The Delaware Department of Elections (“Department”) and Disabilities Law Program of Community Legal Aid Society, Inc. (“DLP”) are pleased to announce the reactivation of Delaware’s pilot accessible absentee voting program through Democracy Live. This system offers electronic delivery of accessible ballots, a ballot marking tool, and submission by voter choice of mail, fax or email for military and overseas voters as well as voters with disabilities. Delaware law has provided for electronic delivery and return of absentee ballots for military and overseas voters covered under the provisions of the Uniform and Overseas Citizens Absentee Voting Act (UOCAVA) since 2010, and for voters who are sick or disabled since 2012.
The Department is piloting the Democracy Live system for the Presidential Primary to offer these services to replace a now retired in-house system that formerly provided such services, but which is no longer compatible with the State’s current election systems. Earlier this month the Department paused this pilot program to research claims about the security of the system recently published in the media. These concerns focused particularly on system hosting arrangements and the online return of ballots. Although the Department has experienced no issues with the system, and has received positive feedback from many voters who have used the system, the Department took these concerns seriously and thoroughly discussed and researched them.
The DLP, as Delaware’s Protection and Advocacy System for people with disabilities, immediately raised concerns with the Department. They claimed that without an accessible electronic ballot delivery and marking system, paper absentee ballots would not be accessible to voters with print or visual disabilities, who would have to give up their privacy and independence to seek assistance in voting or potentially risk their health during the COVID-19 pandemic to vote in person.
The DLP and the National Federation of the Blind (NFB) contacted the Department about the feasibility of reinstating Democracy Live or implementing an alternative accessible voting option for the July 7th primary and beyond. An inaccessible ballot system, the advocates asserted, was contrary to the mandates of Title II of the Americans with Disabilities Act (“ADA”), Section 504 of the Rehabilitation Act (“Section 504”), and Delaware law, including Article I, Section 3 of the Delaware Constitution, which requires free and equal elections.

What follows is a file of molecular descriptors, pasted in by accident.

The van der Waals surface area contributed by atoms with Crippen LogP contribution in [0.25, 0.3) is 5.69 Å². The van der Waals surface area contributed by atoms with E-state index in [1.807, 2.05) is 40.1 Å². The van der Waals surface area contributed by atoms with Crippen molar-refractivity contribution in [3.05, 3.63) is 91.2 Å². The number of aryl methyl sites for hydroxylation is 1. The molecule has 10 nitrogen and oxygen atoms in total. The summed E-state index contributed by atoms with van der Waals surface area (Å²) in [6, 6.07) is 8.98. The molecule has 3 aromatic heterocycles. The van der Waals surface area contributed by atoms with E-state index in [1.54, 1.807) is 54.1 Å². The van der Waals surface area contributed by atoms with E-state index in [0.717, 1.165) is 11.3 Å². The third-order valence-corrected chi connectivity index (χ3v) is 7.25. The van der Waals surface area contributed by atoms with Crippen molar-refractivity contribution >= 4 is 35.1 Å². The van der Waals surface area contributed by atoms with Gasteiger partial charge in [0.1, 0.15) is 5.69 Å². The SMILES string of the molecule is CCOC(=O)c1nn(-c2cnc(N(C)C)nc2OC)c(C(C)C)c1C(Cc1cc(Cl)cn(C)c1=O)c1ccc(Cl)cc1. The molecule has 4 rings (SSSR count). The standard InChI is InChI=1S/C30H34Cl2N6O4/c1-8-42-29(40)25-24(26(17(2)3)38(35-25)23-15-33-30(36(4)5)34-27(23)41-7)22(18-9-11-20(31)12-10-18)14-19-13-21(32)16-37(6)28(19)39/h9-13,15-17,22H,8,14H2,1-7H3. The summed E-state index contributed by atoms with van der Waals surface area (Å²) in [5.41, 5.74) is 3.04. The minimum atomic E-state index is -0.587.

Acknowledging these concerns, the Department undertook a thorough review of the security of the Democracy Live system. This review included dialogue with some of the researchers who have recently published articles citing security concerns about the system in order to discuss those concerns and what action steps could be taken to mitigate them. The Department is also working closely with the State’s Department of Technology and Information (“DTI”) to ensure the highest levels of security are in place. Following these efforts, the Department reinstated the pilot program for accessible electronic delivery and marking of ballots with additional security enhancements. Immediate steps include a switch to client-side hosting, as well as discontinuing the electronic ballot return option. These changes address directly concerns raised in the recent articles. Voters continue to be provided their ballots electronically, can mark their ballots electronically, and have options to return marked ballots by mail, fax, or email (with the ability to be encrypted).
Looking ahead to fall elections, the Department is working with DTI to continue to enhance system security and transparency, while maintaining the convenience and accessibility features of the system.
The Department remains committed to ensuring equal opportunity for people with disabilities to vote in the upcoming July 7th Presidential Primary Election and beyond. Laura Waterland, Project Director of the DLP, said “We appreciate the seriousness with which the Department addressed our concerns. People with disabilities take their civic duties seriously and we are pleased that the Department is so committed to ensuring we all can vote.”
“We commend Delaware election officials for hearing our concerns and taking swift action to protect the right of blind voters to cast our ballots privately and independently,” Mark Riccobono, President of the National federation of the Blind added, “We continue to demand that all states implement accessible absentee and mail voting as soon as possible to protect blind voters during the pandemic and to fully enfranchise us going forward.”